We learned there is no juicy walnut in the center of your head where the little captain sits; instead there’s a kind of hairnet of electric charges—“self-generated, synchronous oscillations.” One researcher found that depression’s interlocking patterns of thinking and emotion correspond to areas in the brain; another, that intentionally diverting attention from obsessive thoughts can help to break those patterns up, literally moving energy to different places. No one in that audience will ever forget how rats often reduce their stress hormones—by biting another rat—thus defending themselves from the damaging influence of cortisol. Fortunately, as the next neuroscientist made sure to emphasize, human brains are anatomically different from those of rats, giving us more built-in options. To reduce stress, we can choose kindness; we can even train ourselves to incline more frequently toward kindness. If we do, we may well change our brains—most anything you learn physically changes the brain, a fairly recent discovery in neuroscience, known as neuroplasticity, toward whose detailed articulation Mind and Life researchers have made major contributions.
But it’s not just the brain; the whole body is the relevant system. Heart damage can ensue from as simple a challenge as being asked to count backward from one hundred by sevens. We saw in astonishing detail how interactions of the brain and immune system are being mapped. Meditation seems to help immunity—a little.
His Holiness cautioned the scientists that it was hard to pinpoint anything for sure, and that there are limits to what can be done to heal the body. Fully liberated beings, arhats, are free of suffering but still die. He and the other spiritual teachers suggested that a connection with ultimate reality is the best definition of perfect human health. There could be states of well-being that are far superior to the “normality” medicine currently aspires to, but to reach these requires ethics, and compassion, and the pragmatic labor of meditation.
Occasionally the dialogue on stage floundered, ideas got conflated, certain people took up too much time, or hissed politely or even spouted bunkum, equating hunter-gatherer social organization with a simplistic grasping response to the world, a categorization anthropologists dropped long ago. Anyone who’s meditated for more than half an hour knows it’s not all fun and games; and, having known times when my practice felt horrible, with obsessions floating up like oil slicks from a sunken ship, I wished for more acknowledgment of its difficult unfoldings–perhaps a topic for future study. I’d have been interested, too, in hearing more about some of the thorny issues faced by the researchers. And His Holiness had a cold. He often gave only brief replies before signaling for the next presenter. (Maybe he was preoccupied by an impending lunch with “W” and Condoleezza, I thought.) I found it touching, even inspiring, to think of His Holiness’s humanness, which he so often claims, and the toll his schedule takes on him. Later, I heard that for those sitting close to him on stage, the depth of his listening was palpable even when he wasn’t saying much. Some of the scientists seemed overawed and nervous, asking for comments on applied research. Eventually, the Westerners discussed among themselves how better to engage His Holiness’s areas of expertise, like the difference between conventional perception and true cognition of reality. By the second afternoon of the conference, with the political luncheon concluded, the dialogue perked up.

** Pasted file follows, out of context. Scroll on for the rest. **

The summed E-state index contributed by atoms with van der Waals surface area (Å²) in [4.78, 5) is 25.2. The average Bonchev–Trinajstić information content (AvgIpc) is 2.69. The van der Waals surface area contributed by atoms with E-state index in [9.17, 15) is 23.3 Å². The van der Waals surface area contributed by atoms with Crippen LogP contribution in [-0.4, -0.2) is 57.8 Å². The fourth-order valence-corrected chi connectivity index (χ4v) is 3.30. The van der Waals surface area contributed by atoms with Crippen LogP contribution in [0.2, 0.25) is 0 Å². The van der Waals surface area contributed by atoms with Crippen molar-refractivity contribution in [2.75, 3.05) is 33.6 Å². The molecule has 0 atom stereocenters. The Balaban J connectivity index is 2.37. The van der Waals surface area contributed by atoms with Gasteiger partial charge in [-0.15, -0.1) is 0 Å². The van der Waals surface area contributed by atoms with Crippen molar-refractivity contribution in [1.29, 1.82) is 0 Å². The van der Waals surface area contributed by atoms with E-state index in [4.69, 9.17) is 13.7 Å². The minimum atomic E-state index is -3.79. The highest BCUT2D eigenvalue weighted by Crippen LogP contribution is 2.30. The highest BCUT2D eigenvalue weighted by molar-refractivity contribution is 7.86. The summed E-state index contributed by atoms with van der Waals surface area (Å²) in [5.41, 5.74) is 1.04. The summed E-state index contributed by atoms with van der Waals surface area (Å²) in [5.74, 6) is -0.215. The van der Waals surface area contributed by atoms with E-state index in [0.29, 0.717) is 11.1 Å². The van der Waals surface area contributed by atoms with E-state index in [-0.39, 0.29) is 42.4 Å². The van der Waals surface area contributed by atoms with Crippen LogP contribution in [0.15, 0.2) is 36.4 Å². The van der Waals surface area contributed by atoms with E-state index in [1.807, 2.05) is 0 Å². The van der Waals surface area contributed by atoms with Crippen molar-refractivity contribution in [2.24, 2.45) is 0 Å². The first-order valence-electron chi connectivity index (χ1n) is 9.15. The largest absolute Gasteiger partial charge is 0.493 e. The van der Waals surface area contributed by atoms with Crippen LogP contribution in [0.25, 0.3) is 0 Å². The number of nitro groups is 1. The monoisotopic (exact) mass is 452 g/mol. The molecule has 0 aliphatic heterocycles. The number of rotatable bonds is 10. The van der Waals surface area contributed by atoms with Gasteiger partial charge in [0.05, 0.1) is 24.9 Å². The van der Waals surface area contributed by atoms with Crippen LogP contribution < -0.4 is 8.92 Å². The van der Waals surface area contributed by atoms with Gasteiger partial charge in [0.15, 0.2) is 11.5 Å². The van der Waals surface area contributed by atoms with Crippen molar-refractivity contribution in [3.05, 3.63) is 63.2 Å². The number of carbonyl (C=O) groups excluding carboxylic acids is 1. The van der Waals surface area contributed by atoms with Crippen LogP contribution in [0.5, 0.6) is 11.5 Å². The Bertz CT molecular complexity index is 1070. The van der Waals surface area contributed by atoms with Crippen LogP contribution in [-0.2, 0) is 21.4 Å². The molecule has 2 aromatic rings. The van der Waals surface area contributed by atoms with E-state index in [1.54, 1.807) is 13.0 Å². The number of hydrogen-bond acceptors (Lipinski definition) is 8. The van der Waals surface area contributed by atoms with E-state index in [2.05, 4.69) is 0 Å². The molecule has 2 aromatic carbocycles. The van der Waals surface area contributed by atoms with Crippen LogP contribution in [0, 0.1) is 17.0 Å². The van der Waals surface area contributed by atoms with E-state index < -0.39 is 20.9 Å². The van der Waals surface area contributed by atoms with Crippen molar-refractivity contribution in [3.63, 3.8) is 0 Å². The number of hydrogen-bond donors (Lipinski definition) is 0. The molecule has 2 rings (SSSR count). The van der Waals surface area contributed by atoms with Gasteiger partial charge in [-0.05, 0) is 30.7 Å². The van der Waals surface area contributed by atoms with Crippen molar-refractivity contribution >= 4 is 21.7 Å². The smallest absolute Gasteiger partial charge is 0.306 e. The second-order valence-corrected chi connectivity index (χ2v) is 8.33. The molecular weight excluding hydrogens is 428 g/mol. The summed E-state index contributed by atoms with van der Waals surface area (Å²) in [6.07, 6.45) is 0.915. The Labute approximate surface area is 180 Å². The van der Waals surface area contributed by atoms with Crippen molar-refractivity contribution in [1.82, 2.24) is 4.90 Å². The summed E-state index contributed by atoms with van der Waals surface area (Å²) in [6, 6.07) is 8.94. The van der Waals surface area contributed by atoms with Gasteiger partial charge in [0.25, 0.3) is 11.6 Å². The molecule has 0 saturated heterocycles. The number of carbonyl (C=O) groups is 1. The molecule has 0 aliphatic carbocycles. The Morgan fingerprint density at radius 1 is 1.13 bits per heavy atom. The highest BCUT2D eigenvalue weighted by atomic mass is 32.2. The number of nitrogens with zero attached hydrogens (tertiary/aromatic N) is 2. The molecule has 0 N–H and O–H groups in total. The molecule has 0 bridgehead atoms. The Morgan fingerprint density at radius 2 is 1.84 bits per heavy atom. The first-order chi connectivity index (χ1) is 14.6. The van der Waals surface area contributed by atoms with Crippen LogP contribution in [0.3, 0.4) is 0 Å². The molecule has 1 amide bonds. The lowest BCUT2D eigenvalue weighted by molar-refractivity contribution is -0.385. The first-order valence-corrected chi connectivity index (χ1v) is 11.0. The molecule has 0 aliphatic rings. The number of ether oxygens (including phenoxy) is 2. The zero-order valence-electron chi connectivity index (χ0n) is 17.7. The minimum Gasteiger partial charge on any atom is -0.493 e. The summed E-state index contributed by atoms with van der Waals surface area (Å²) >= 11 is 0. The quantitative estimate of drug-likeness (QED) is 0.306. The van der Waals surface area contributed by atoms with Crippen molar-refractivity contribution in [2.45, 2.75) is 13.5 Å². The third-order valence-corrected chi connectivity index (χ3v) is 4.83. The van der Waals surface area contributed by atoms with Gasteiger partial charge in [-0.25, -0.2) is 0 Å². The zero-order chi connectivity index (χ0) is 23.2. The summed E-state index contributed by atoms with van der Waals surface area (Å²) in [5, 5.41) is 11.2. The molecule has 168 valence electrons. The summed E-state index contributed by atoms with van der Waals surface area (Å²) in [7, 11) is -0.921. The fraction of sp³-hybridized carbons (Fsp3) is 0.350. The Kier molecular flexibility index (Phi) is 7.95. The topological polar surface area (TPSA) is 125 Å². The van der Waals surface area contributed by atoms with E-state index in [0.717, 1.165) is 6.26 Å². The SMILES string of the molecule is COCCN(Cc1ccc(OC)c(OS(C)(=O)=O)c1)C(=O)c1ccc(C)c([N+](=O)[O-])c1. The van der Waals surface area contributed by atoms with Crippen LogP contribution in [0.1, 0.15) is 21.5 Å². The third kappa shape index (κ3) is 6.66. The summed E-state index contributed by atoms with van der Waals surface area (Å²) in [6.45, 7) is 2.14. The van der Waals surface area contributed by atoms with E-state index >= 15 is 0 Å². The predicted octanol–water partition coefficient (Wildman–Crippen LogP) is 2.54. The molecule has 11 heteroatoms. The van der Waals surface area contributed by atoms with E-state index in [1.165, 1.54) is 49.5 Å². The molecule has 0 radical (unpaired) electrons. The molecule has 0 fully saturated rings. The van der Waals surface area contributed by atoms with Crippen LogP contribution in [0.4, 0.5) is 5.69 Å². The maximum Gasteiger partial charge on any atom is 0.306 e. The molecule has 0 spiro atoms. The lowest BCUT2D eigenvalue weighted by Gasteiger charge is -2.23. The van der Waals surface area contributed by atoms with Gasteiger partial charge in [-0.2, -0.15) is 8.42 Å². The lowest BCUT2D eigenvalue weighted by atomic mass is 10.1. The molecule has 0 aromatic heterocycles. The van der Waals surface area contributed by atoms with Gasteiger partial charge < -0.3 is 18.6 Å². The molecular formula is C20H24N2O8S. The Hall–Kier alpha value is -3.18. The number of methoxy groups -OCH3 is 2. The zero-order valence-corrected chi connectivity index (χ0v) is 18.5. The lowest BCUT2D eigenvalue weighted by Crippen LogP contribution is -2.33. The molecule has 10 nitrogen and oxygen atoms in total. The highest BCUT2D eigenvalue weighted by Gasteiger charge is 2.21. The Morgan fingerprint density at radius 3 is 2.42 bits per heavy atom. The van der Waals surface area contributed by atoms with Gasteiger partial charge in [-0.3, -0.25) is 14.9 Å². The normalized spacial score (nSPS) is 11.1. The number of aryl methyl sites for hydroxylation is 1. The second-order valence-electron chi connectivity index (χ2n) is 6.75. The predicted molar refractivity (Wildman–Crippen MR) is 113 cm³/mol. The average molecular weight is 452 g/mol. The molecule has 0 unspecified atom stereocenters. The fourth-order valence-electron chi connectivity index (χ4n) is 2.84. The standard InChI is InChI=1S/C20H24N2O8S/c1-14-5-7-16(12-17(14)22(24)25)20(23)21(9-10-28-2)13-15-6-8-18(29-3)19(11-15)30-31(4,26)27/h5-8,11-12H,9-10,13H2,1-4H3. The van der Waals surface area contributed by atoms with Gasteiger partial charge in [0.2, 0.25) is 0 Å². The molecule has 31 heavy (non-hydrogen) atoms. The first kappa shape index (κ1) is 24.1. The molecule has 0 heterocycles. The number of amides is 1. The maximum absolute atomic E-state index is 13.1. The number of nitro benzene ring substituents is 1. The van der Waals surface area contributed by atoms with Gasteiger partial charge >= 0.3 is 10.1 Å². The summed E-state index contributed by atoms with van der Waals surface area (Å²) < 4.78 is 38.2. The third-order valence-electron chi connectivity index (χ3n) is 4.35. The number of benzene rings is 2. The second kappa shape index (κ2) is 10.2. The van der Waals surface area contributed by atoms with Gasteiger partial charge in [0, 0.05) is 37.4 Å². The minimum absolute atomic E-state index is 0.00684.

And there we all were, inhabiting a respectful and trusting convergence, comparing notes with one another as we groped at the elephant of reality from various sides. A seat neighbor showed me a graph representing a neuron paying attention, three times as active as a distracted neuron. I knew it was only a picture, but it corresponded with a feeling I get on nearly every retreat, that my mind is bursting with energy, and I told her so. Some generalized interactivity was emerging, more nuanced and profound than I’d imagined. Going to the women’s room, I was pleased to understand that these urgent signals were coming from deep in my brain stem, overriding other attentional priorities like a desire to hear the end of a speaker’s presentation. Walking outside, I felt agreeably boundariless, half convinced that all the European tourists snapping photos of the White House were fellow participants in Mind and Life. Most salient, though, was a poignant desire to follow the Buddha’s teachings as best I could—and I know I wasn’t alone in that impulse. After hearing so much language about reproducible results, I began to recall Buddhism’s traditional assertion that if you do your homework, actually walk the walk, you will eventually reach the goal of a freed mind.